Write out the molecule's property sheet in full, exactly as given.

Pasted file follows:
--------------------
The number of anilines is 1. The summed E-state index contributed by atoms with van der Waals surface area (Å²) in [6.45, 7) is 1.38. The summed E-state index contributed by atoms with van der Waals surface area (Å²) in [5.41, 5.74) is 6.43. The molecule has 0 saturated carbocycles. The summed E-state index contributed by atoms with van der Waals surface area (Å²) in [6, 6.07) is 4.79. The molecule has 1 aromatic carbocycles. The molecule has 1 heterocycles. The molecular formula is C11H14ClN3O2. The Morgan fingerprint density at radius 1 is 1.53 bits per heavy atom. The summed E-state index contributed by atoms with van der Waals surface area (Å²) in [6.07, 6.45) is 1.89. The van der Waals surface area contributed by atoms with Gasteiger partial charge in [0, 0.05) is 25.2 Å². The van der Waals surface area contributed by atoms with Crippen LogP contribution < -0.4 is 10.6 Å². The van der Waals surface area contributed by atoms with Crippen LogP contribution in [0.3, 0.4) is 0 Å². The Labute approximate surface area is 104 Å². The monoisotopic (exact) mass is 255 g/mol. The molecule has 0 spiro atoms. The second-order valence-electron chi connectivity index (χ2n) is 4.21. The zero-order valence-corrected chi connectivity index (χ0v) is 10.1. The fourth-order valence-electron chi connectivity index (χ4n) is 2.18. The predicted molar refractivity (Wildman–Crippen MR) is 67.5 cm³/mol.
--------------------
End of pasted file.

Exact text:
The number of anilines is 1. The summed E-state index contributed by atoms with van der Waals surface area (Å²) in [6.45, 7) is 1.38. The summed E-state index contributed by atoms with van der Waals surface area (Å²) in [5.41, 5.74) is 6.43. The molecule has 0 saturated carbocycles. The summed E-state index contributed by atoms with van der Waals surface area (Å²) in [6, 6.07) is 4.79. The molecule has 1 aromatic carbocycles. The molecule has 1 heterocycles. The molecular formula is C11H14ClN3O2. The Morgan fingerprint density at radius 1 is 1.53 bits per heavy atom. The summed E-state index contributed by atoms with van der Waals surface area (Å²) in [6.07, 6.45) is 1.89. The van der Waals surface area contributed by atoms with Gasteiger partial charge in [0, 0.05) is 25.2 Å². The van der Waals surface area contributed by atoms with Crippen LogP contribution < -0.4 is 10.6 Å². The van der Waals surface area contributed by atoms with Crippen LogP contribution in [0.3, 0.4) is 0 Å². The Labute approximate surface area is 104 Å². The monoisotopic (exact) mass is 255 g/mol. The molecule has 0 spiro atoms. The second-order valence-electron chi connectivity index (χ2n) is 4.21. The zero-order valence-corrected chi connectivity index (χ0v) is 10.1. The fourth-order valence-electron chi connectivity index (χ4n) is 2.18. The predicted molar refractivity (Wildman–Crippen MR) is 67.5 cm³/mol.